fun.: Aim and Ignite Review

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2. Nov. 2009, 5:11

There comes a time, as a critic, when you have to bow your head down to an album that has shattered the constraints of modern sound and introduced a new approach to music that works well. fun., in their debut album Aim and Ignite, has been able to do this through their fantastic sense of composition, variety, and sheer talent.

The band members are not new to show business; the musicians hail from former bands The Format, Steel Train, and Anathallo. As they are musical veterans, they are not afraid to dabble in the unknown. Mixing the sounds of Vampire Weekend, Queen, and an eccentric symphony composed of harpsichord twangs, oboes wails, accordion clangs, and the sweet sound of Belle and Sabastian-esque guitar.

fun. isn’t afraid of tempo changes, difficult vocals (Nate Reuss is the new Freddie Mercury), or not producing a single made-for-radio track. What they are afraid of is the “less is more” ideology. Amidst the chaos of brilliant composition, there is hardly space for air as the tracks build (almost every track starts with quiet vocals and then crescendos into a theatrical finale). There is more room for simplicity; sometimes, like in “At Least I'm Not as Sad (as I Used to Be),” fun. can afford to tone down the musical genius to allow for Reuss’s vocals to shine above the complex wall of sound.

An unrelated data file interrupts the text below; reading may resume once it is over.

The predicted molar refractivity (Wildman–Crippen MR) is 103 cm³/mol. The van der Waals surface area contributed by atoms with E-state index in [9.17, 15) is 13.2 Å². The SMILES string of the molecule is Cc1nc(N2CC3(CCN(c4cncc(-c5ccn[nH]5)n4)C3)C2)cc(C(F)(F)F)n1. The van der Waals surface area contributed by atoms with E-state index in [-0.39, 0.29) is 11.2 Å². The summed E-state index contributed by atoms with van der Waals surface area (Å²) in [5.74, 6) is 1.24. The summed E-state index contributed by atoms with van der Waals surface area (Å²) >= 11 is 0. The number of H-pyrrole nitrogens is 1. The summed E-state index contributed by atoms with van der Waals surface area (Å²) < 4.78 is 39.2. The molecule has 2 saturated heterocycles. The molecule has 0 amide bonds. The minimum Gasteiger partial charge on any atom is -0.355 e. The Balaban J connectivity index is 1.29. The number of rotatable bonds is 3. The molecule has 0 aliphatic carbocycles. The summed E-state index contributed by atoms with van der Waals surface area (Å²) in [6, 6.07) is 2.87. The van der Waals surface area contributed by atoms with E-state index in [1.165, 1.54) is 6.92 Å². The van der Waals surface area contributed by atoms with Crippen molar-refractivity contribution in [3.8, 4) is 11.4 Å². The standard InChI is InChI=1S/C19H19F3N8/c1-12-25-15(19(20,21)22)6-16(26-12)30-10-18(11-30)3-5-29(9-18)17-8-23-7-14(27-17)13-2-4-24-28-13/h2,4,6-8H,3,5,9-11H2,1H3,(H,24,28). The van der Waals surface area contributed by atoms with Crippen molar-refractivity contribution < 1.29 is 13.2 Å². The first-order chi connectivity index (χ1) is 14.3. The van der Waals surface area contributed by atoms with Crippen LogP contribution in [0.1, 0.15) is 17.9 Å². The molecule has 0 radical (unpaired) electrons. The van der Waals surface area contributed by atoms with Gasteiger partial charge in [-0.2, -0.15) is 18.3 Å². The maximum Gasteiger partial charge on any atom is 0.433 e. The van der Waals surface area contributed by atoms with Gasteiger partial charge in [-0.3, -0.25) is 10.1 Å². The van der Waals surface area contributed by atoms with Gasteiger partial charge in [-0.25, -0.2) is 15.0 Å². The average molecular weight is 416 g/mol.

The standout track for this album is “Be Calm,” Aim and Ignite’s opening track. Aside from the romantic Russian-influenced mindfuck, the lyrics and vocals make this ballad. “Be calm/ Take it from me, I've been there a thousand times/You hate your pulse because it thinks you're still alive/and everything's wrong/It just gets so hard sometimes/Be calm.” Obscure references litter the rest of the album as well. In soft-spoken “The Gambler,” Reuss croons, “I swear when I grow up, I won't just buy you a rose/
I will buy the flower shop, and you will never be lonely.” The ever-confident romantic, Reuss refuses to allow himself to become corny and overdramatic, yet he still allows for love to permeate his words.

Aim and Ignite is not only my pick for album of the year, but also of the decade. It is intelligent, well composed, and thoughtful. A thorough listen will prove that the album has little flash, games, or gimmicks; it is a pure composition of lyric genius and good ole’ fun.

See Aim and Ignite's recommended songs, bad tracks, and rating at The Burgerblog.

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